World Library  
Flag as Inappropriate
Email this Article

USS Bennion (DD-662)

Article Id: WHEBN0003182026
Reproduction Date:

Title: USS Bennion (DD-662)  
Author: World Heritage Encyclopedia
Language: English
Subject: USS Bryant (DD-665), List of destroyers of the United States Navy, Fletcher-class destroyers of the United States Navy, Japanese destroyer Momi (1944), James L. Holloway III
Collection:
Publisher: World Heritage Encyclopedia
Publication
Date:
 

USS Bennion (DD-662)

USS Bennion (DD-662), 13 January 1945.
USS Bennion (DD-662), 13 January 1945
History
United States
Namesake: Mervyn S. Bennion
Builder: Boston Navy Yard
Laid down: 19 March 1943
Launched: 4 July 1943
Commissioned: 14 December 1943
Decommissioned: 20 June 1946
Struck: 15 April 1971
Honours and
awards:
Fate: Sold for scrap, 30 May 1973
General characteristics
Class & type: Fletcher class destroyer
Displacement: 2,050 tons
Length: 376 ft 6 in (114.7 m)
Beam: 39 ft 8 in (12.1 m)
Draft: 17 ft 9 in (5.4 m)
Propulsion:
  • 60,000 shp (45 MW);
  • 2 propellers
Speed: 35 knots (65 km/h)
Range:
  • 6500 nm @ 15 kn
  • (12,000 km @ 28 km/h)
Complement: 329 officers and men (1943)
Armament:
  • 5 × 5 in/38 cal guns (127 mm),
  • 4 × 40 mm AA guns,
  • 4 × 20 mm AA guns,
  • 10 × 21 in torpedo tubes,
  • 6 × depth charge projectors,
  • 2 × depth charge tracks

USS Bennion (DD-662) was a Fletcher-class destroyer of the United States Navy. The ship was named for Captain Mervyn S. Bennion who was killed in action during the Japanese attack on Pearl Harbor, while in command of West Virginia. Captain Bennion was posthumously awarded the Medal of Honor.

Bennion was launched 4 July 1943 by Boston Navy Yard, sponsored by Captain Bennion's widow. It was commissioned 14 December 1943 with Commander Joshua W. Cooper in command.

Contents

  • Service history 1
  • Awards 2
  • References 3
  • External links 4

Service history

On 5 January 1944, Bennion encountered two Japanese Matsu class destroyers, Hinoki and Momi, both returning to China after the aircraft carrier Unryu was torpedoed and sunk by USS Redfish (SS-395). Other US destroyers joined in the short fight, and both Japanese destroyers turned away, only for Momi to be caught, torpedoed and sunk by TBM Avengers of Task Force 77 shortly afterwards. Hinoki was later caught and sunk with all hands by gunfire of USS Charles Ausburne (DD-570) and three other destroyers.

Bennion departed Philadelphia, Pa. 3 March 1944 escorting Bataan to the Pacific. Arriving at Pearl Harbor 22 March, she trained and patrolled in Hawaiian waters until 29 May 1944. Moving westward she served as a fighter director and radar picket ship during the following campaigns:[1]

  • Marianas Operation (10 June 1944 – 27 August 1944)
  • Tinian Capture and Occupation (24 July 1944 – 1 August 1944)
  • Western Caroline Islands Operation (31 August – 14 October 1944)
  • Leyte Operation (10 October 1944 – 29 November 1944)
  • Luzon Operation (12 December 1944 – 1 April 1945)
  • Iwo Jima Operation (15 February 1945 – 16 March 1945)
  • Okinawa Gunto Operation (17 March 1945 – 30 June 1945)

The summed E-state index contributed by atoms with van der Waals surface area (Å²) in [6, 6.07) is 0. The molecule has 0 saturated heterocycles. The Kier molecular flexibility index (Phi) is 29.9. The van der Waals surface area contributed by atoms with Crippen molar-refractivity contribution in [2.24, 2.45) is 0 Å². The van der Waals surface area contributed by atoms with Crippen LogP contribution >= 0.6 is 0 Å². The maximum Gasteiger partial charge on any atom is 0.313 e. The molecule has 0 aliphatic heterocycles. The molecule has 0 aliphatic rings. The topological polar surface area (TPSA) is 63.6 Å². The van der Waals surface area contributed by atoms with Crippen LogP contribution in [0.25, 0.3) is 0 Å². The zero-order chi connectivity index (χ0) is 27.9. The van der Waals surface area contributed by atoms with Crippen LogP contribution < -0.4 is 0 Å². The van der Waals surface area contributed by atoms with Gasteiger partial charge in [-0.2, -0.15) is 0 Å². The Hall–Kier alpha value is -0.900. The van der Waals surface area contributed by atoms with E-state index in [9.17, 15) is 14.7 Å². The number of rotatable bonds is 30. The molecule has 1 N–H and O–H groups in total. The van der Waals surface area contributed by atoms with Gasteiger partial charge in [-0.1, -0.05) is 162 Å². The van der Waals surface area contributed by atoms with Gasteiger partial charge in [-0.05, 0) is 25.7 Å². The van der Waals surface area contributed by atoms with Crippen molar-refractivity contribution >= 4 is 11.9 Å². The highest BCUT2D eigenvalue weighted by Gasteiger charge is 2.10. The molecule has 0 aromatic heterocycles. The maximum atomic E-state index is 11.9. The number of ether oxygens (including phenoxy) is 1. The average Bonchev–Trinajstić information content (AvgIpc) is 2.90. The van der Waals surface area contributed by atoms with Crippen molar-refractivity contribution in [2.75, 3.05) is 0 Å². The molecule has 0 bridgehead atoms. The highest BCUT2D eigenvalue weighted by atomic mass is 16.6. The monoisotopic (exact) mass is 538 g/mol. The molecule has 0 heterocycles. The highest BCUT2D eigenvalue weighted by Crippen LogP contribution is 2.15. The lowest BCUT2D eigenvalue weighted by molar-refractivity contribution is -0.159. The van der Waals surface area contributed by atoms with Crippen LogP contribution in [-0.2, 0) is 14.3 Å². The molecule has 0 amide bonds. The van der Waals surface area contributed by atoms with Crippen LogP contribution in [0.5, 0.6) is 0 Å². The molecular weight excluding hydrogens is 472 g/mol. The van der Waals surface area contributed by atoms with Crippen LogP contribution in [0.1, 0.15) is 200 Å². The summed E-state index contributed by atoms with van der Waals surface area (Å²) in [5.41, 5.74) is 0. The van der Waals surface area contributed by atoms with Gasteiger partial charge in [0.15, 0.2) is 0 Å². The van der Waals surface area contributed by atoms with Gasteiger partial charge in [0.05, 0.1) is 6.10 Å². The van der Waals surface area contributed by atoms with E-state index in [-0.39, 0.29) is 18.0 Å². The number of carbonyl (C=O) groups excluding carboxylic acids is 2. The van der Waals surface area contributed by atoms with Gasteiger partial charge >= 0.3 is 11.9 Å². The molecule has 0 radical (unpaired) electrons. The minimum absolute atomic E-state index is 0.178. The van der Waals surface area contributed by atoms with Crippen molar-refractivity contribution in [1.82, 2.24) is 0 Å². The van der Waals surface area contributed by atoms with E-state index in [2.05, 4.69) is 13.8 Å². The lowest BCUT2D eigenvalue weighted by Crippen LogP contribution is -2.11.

• Third Fleet Operations Against Japan (10 July 1945 – 15 August 1945)

During the Battle of Leyte Gulf, Bennion assisted in sinking the Japanese battleship Yamashiro with torpedoes.

Bennion returned to Puget Sound Navy Yard 27 October 1945 and went out of commission in reserve at Long Beach, Calif., 20 June 1946. The ship was stricken from the Naval Vessel Register 15 April 1971. She was sold 30 May 1973 and broken up for scrap.

Awards

Another view of Bennion at sea

Bennion received the Presidential Unit Citation for her actions off Okinawa (1 April – 1 June 1945), and eight battle stars.

References

  1. ^ Destroyer History Foundation

External links

  • Bennionhistory.navy.mil: USS
  • Bennionnavsource.org: USS
  • Bennionhazegray.org: USS
  • Veterans Newsletter
This article was sourced from Creative Commons Attribution-ShareAlike License; additional terms may apply. World Heritage Encyclopedia content is assembled from numerous content providers, Open Access Publishing, and in compliance with The Fair Access to Science and Technology Research Act (FASTR), Wikimedia Foundation, Inc., Public Library of Science, The Encyclopedia of Life, Open Book Publishers (OBP), PubMed, U.S. National Library of Medicine, National Center for Biotechnology Information, U.S. National Library of Medicine, National Institutes of Health (NIH), U.S. Department of Health & Human Services, and USA.gov, which sources content from all federal, state, local, tribal, and territorial government publication portals (.gov, .mil, .edu). Funding for USA.gov and content contributors is made possible from the U.S. Congress, E-Government Act of 2002.
 
Crowd sourced content that is contributed to World Heritage Encyclopedia is peer reviewed and edited by our editorial staff to ensure quality scholarly research articles.
 
By using this site, you agree to the Terms of Use and Privacy Policy. World Heritage Encyclopedia™ is a registered trademark of the World Public Library Association, a non-profit organization.
 


Copyright © World Library Foundation. All rights reserved. eBooks from Project Gutenberg are sponsored by the World Library Foundation,
a 501c(4) Member's Support Non-Profit Organization, and is NOT affiliated with any governmental agency or department.